Youth Homelessness in Ireland

The number of young people experiencing homelessness has increased by 49% in 2022. In January 2023, the Department of Housing, Local Government and Heritage (DHLGH) reported that 1,423 young people aged 18-24 were officially homeless (i.e. living in emergency accommodation funded through Section 10 of the Housing Act). This compares to a figure of 640 in January 2016, a 122% increase in just seven years. 

Research shows the trajectory towards youth homelessness often begins during childhood with those who have experience State care or those on the margins of State care, young LGBTQ+ people, and young Travellers disproportionately represented.

There is no accurate data on the number of young people who are not included in the official figures but are considered homeless under the internationally recognized ETHOS typology1 (the hidden homeless; those sofa-surfing, squatting etc.). International evidence suggests that a higher proportion of homeless young people are likely to be ‘unofficially homelessness’ than is the case for older homeless people2. While the Coalition recognizes the DHLGH figure to be an accurate measure of the numbers living in state-funded homeless accommodation, the Coalition is concerned with ending all manifestations of youth homelessness.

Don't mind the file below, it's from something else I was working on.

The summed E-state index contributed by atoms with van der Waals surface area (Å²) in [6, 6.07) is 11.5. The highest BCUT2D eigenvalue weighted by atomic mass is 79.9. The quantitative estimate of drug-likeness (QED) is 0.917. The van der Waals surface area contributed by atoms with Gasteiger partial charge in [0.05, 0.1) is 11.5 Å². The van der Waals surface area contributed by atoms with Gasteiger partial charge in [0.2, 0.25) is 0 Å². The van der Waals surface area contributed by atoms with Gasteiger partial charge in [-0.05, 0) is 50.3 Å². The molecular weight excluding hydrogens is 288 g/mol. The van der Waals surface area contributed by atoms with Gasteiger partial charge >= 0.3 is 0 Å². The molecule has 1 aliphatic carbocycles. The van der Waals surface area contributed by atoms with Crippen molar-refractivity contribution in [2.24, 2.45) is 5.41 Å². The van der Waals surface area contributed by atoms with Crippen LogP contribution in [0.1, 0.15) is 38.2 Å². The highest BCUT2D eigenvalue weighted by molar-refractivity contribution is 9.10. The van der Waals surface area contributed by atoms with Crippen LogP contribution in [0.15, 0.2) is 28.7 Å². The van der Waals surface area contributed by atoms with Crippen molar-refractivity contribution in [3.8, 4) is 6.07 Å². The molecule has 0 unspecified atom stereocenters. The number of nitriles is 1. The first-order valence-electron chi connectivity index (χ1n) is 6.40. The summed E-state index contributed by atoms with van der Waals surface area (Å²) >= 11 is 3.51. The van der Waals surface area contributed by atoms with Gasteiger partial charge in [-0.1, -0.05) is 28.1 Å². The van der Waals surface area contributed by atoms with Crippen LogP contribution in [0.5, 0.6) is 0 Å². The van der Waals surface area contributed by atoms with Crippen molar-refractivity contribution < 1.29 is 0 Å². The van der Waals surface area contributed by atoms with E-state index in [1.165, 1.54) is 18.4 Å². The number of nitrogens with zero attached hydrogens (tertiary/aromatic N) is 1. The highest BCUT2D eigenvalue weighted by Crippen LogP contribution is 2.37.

While the official definition of youth homelessness under the National Youth Homelessness Strategy is those aged 18-24, it must be recognized that the experiences of older minors plays a critical role in creating the conditions for young adult homelessness, as noted above. For this reason the policies and services for older minors are part of the Coalition’s concerns.

2., ETHOS categories 6.3, 8.1 and 8.2 apply in particular

3. Quilgars, D., Johnsen, S. and Pleace, N. (2008) Youth Homelessness in the UK: A Decade of Progress? (York: Joseph Rowntree Foundation).